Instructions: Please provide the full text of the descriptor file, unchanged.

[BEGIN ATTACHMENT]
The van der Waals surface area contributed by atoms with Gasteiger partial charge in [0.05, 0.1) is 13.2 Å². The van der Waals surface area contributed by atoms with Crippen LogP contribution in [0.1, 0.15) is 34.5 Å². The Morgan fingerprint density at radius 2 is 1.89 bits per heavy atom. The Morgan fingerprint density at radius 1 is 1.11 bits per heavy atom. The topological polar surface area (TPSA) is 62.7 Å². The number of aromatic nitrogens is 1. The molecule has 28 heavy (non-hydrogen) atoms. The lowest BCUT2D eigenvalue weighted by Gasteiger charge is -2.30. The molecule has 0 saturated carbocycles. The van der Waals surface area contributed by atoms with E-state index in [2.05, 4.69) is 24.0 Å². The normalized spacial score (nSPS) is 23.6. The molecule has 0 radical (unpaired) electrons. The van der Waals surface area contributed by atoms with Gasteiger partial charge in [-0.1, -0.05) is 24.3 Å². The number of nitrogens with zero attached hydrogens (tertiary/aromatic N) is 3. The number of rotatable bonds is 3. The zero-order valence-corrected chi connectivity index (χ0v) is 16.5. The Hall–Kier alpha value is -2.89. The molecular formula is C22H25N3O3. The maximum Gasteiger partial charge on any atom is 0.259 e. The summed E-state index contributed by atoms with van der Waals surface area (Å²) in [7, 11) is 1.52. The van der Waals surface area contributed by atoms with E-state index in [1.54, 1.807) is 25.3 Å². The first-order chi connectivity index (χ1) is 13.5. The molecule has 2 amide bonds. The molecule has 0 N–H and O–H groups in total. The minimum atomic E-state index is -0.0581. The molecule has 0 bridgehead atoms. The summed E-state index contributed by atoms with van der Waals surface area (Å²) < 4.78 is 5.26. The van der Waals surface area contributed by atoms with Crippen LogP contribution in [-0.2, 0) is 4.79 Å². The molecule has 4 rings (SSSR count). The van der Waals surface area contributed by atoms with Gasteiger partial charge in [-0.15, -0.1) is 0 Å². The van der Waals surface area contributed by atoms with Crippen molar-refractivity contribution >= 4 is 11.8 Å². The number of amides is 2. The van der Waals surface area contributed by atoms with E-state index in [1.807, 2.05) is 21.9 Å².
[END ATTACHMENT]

The van der Waals surface area contributed by atoms with Gasteiger partial charge in [0.05, 0.1) is 13.2 Å². The van der Waals surface area contributed by atoms with Crippen LogP contribution in [0.1, 0.15) is 34.5 Å². The Morgan fingerprint density at radius 2 is 1.89 bits per heavy atom. The Morgan fingerprint density at radius 1 is 1.11 bits per heavy atom. The topological polar surface area (TPSA) is 62.7 Å². The number of aromatic nitrogens is 1. The molecule has 28 heavy (non-hydrogen) atoms. The lowest BCUT2D eigenvalue weighted by Gasteiger charge is -2.30. The molecule has 0 saturated carbocycles. The van der Waals surface area contributed by atoms with E-state index in [2.05, 4.69) is 24.0 Å². The normalized spacial score (nSPS) is 23.6. The molecule has 0 radical (unpaired) electrons. The van der Waals surface area contributed by atoms with Gasteiger partial charge in [-0.1, -0.05) is 24.3 Å². The number of nitrogens with zero attached hydrogens (tertiary/aromatic N) is 3. The number of rotatable bonds is 3. The zero-order valence-corrected chi connectivity index (χ0v) is 16.5. The Hall–Kier alpha value is -2.89. The molecular formula is C22H25N3O3. The maximum Gasteiger partial charge on any atom is 0.259 e. The summed E-state index contributed by atoms with van der Waals surface area (Å²) in [7, 11) is 1.52. The van der Waals surface area contributed by atoms with E-state index in [1.54, 1.807) is 25.3 Å². The first-order chi connectivity index (χ1) is 13.5. The molecule has 2 amide bonds. The molecule has 0 N–H and O–H groups in total. The minimum atomic E-state index is -0.0581. The molecule has 0 bridgehead atoms. The summed E-state index contributed by atoms with van der Waals surface area (Å²) < 4.78 is 5.26. The van der Waals surface area contributed by atoms with Crippen LogP contribution in [-0.2, 0) is 4.79 Å². The molecule has 4 rings (SSSR count). The van der Waals surface area contributed by atoms with Gasteiger partial charge in [-0.15, -0.1) is 0 Å². The van der Waals surface area contributed by atoms with Crippen molar-refractivity contribution >= 4 is 11.8 Å². The number of amides is 2. The van der Waals surface area contributed by atoms with E-state index in [1.807, 2.05) is 21.9 Å².